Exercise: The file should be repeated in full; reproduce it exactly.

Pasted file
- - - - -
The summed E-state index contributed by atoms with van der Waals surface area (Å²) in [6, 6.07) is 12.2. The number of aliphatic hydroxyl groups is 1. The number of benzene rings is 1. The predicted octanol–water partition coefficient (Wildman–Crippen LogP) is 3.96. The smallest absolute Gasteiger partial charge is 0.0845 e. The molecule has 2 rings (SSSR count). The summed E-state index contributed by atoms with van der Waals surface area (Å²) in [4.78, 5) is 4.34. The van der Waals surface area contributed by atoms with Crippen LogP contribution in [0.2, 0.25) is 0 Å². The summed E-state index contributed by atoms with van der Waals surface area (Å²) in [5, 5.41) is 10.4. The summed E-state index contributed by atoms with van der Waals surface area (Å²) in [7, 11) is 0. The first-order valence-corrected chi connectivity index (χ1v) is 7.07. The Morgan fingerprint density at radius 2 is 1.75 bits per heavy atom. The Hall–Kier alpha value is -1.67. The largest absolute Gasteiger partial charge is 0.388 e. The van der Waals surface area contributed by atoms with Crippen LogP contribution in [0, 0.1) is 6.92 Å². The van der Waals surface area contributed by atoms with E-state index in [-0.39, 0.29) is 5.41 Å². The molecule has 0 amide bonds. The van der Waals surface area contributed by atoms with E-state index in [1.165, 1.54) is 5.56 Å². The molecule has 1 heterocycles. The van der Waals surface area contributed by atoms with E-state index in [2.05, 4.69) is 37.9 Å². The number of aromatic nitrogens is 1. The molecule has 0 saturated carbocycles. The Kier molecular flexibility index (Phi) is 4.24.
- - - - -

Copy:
The summed E-state index contributed by atoms with van der Waals surface area (Å²) in [6, 6.07) is 12.2. The number of aliphatic hydroxyl groups is 1. The number of benzene rings is 1. The predicted octanol–water partition coefficient (Wildman–Crippen LogP) is 3.96. The smallest absolute Gasteiger partial charge is 0.0845 e. The molecule has 2 rings (SSSR count). The summed E-state index contributed by atoms with van der Waals surface area (Å²) in [4.78, 5) is 4.34. The van der Waals surface area contributed by atoms with Crippen LogP contribution in [0.2, 0.25) is 0 Å². The summed E-state index contributed by atoms with van der Waals surface area (Å²) in [5, 5.41) is 10.4. The summed E-state index contributed by atoms with van der Waals surface area (Å²) in [7, 11) is 0. The first-order valence-corrected chi connectivity index (χ1v) is 7.07. The Morgan fingerprint density at radius 2 is 1.75 bits per heavy atom. The Hall–Kier alpha value is -1.67. The largest absolute Gasteiger partial charge is 0.388 e. The van der Waals surface area contributed by atoms with Crippen LogP contribution in [0, 0.1) is 6.92 Å². The van der Waals surface area contributed by atoms with E-state index in [-0.39, 0.29) is 5.41 Å². The molecule has 0 amide bonds. The van der Waals surface area contributed by atoms with E-state index in [1.165, 1.54) is 5.56 Å². The molecule has 1 heterocycles. The van der Waals surface area contributed by atoms with E-state index in [2.05, 4.69) is 37.9 Å². The number of aromatic nitrogens is 1. The molecule has 0 saturated carbocycles. The Kier molecular flexibility index (Phi) is 4.24.